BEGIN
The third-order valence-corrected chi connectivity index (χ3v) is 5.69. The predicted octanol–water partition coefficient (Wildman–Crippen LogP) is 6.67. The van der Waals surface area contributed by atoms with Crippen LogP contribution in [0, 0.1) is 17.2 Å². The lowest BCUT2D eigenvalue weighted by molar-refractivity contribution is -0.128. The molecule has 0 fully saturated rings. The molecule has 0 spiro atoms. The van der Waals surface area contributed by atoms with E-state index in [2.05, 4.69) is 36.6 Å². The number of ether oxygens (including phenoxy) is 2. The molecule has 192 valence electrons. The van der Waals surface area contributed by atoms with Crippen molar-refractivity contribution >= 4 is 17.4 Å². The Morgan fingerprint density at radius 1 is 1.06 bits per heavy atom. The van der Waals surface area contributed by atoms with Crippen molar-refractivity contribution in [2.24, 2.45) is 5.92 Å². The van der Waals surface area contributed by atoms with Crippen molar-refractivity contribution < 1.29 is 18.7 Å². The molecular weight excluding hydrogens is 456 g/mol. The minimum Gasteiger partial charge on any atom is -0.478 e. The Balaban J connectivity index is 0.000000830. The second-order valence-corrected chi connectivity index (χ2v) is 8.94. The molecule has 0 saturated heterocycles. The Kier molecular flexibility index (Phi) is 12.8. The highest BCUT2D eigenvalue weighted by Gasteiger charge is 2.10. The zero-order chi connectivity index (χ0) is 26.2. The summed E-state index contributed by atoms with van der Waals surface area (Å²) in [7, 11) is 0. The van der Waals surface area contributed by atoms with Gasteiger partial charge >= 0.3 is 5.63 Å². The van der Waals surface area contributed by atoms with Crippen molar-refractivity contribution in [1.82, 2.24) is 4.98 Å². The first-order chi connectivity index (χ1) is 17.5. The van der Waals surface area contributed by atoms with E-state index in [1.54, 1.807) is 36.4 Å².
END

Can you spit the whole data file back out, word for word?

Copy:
The third-order valence-corrected chi connectivity index (χ3v) is 5.69. The predicted octanol–water partition coefficient (Wildman–Crippen LogP) is 6.67. The van der Waals surface area contributed by atoms with Crippen LogP contribution in [0, 0.1) is 17.2 Å². The lowest BCUT2D eigenvalue weighted by molar-refractivity contribution is -0.128. The molecule has 0 fully saturated rings. The molecule has 0 spiro atoms. The van der Waals surface area contributed by atoms with E-state index in [2.05, 4.69) is 36.6 Å². The number of ether oxygens (including phenoxy) is 2. The molecule has 192 valence electrons. The van der Waals surface area contributed by atoms with Crippen molar-refractivity contribution >= 4 is 17.4 Å². The Morgan fingerprint density at radius 1 is 1.06 bits per heavy atom. The van der Waals surface area contributed by atoms with Crippen molar-refractivity contribution in [2.24, 2.45) is 5.92 Å². The van der Waals surface area contributed by atoms with Crippen molar-refractivity contribution < 1.29 is 18.7 Å². The molecular weight excluding hydrogens is 456 g/mol. The minimum Gasteiger partial charge on any atom is -0.478 e. The Balaban J connectivity index is 0.000000830. The second-order valence-corrected chi connectivity index (χ2v) is 8.94. The molecule has 0 saturated heterocycles. The Kier molecular flexibility index (Phi) is 12.8. The highest BCUT2D eigenvalue weighted by Gasteiger charge is 2.10. The zero-order chi connectivity index (χ0) is 26.2. The summed E-state index contributed by atoms with van der Waals surface area (Å²) in [7, 11) is 0. The van der Waals surface area contributed by atoms with Gasteiger partial charge >= 0.3 is 5.63 Å². The van der Waals surface area contributed by atoms with Crippen molar-refractivity contribution in [1.82, 2.24) is 4.98 Å². The first-order chi connectivity index (χ1) is 17.5. The van der Waals surface area contributed by atoms with E-state index in [1.54, 1.807) is 36.4 Å².